A Tax Amnesty Can Raise Revenue
June 23, 2003
A federal, state and local tax amnesty program would quickly raise lots of money and give the economy a supply-side jump-start, says economist Arthur B. Laffer.
Tax amnesties are legislated periods during which the payment of past unpaid tax liabilities is allowed without fear of legal reprisal. It is a fairly common practice for state and local governments.
- Over the past 20 years there have been no fewer than 62 separate state tax amnesty programs in 40 different states.
- Connecticut, Massachusetts, New Jersey and New York have had three amnesty programs each and Louisiana has had four.
- Most of these state tax amnesty programs have also included local governments and have encompassed all forms of taxation.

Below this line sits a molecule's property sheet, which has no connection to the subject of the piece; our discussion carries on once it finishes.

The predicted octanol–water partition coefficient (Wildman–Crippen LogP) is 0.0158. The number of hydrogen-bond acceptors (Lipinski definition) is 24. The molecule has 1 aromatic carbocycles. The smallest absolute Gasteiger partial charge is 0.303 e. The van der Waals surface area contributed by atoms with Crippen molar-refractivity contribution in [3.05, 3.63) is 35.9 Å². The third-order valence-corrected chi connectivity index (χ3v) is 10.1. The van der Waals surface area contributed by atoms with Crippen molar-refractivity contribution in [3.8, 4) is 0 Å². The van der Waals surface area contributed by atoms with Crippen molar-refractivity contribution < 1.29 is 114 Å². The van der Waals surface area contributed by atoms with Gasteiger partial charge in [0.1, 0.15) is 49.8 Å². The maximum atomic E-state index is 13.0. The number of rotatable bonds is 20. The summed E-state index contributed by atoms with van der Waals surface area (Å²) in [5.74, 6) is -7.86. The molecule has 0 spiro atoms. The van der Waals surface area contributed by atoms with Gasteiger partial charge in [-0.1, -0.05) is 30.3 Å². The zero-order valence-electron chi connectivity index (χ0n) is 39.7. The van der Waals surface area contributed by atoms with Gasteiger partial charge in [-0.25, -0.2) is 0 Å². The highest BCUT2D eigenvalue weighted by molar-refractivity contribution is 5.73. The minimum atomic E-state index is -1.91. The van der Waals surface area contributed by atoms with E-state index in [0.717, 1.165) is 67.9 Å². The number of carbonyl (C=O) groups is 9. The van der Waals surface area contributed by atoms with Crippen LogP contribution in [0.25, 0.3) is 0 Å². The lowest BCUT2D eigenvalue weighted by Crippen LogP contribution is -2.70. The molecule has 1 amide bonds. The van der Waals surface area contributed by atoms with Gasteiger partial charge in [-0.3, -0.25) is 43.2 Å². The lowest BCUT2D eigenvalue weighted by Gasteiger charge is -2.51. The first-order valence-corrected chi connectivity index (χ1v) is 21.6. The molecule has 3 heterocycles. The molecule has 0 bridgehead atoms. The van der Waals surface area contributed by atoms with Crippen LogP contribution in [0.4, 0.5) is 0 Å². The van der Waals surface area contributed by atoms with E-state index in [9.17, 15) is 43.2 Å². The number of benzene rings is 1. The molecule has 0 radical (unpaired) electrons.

Past state tax amnesty programs have raised far more revenues for fiscally strapped state and local governments than even their most vocal advocates projected. For example, the amnesty ended this past December in Connecticut raised an estimated $109 million -- far above the legislated goal of raising $24 million. Estimating that an amnesty would increase government revenues by 1 percent in the first year:
- A federal, state and local tax amnesty program, combined with an aggressive offer-in-compromise outreach, could immediately increase federal revenues by well over $100 billion.
- By bringing former noncompliers above ground and paying future taxes, the projected 10-year revenues to the federal government might be $175 billion.
- State and local governments would add some $50 billion in the first year and $25 billion over the coming 10 years.
"It is imperative," concludes Laffer, "to combine a federal, state and local amnesty program with President Bush's excellent tax reform and tax rate reductions."
Source: Arthur B. Laffer, "Tax Amnesty --A Win-Win for Everybody," State of the Economy, Wall Street Journal, June 23, 2003.
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